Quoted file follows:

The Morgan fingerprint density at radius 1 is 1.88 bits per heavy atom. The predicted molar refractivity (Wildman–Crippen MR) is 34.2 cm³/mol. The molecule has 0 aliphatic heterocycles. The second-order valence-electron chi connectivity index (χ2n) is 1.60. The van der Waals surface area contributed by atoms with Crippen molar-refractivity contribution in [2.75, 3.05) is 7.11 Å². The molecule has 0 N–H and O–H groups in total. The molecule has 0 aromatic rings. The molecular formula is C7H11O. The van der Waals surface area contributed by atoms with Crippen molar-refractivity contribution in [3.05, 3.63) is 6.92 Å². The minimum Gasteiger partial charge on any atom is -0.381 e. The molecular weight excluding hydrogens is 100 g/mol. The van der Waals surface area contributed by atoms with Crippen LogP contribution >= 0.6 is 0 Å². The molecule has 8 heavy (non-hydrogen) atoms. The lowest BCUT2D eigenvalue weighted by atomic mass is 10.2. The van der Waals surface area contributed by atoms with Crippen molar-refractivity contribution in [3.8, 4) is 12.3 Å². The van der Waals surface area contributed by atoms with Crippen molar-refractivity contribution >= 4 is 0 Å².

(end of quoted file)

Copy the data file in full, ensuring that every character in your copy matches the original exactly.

The Morgan fingerprint density at radius 1 is 1.88 bits per heavy atom. The predicted molar refractivity (Wildman–Crippen MR) is 34.2 cm³/mol. The molecule has 0 aliphatic heterocycles. The second-order valence-electron chi connectivity index (χ2n) is 1.60. The van der Waals surface area contributed by atoms with Crippen molar-refractivity contribution in [2.75, 3.05) is 7.11 Å². The molecule has 0 N–H and O–H groups in total. The molecule has 0 aromatic rings. The molecular formula is C7H11O. The van der Waals surface area contributed by atoms with Crippen molar-refractivity contribution in [3.05, 3.63) is 6.92 Å². The minimum Gasteiger partial charge on any atom is -0.381 e. The molecular weight excluding hydrogens is 100 g/mol. The van der Waals surface area contributed by atoms with Crippen LogP contribution >= 0.6 is 0 Å². The molecule has 8 heavy (non-hydrogen) atoms. The lowest BCUT2D eigenvalue weighted by atomic mass is 10.2. The van der Waals surface area contributed by atoms with Crippen molar-refractivity contribution in [3.8, 4) is 12.3 Å². The van der Waals surface area contributed by atoms with Crippen molar-refractivity contribution >= 4 is 0 Å².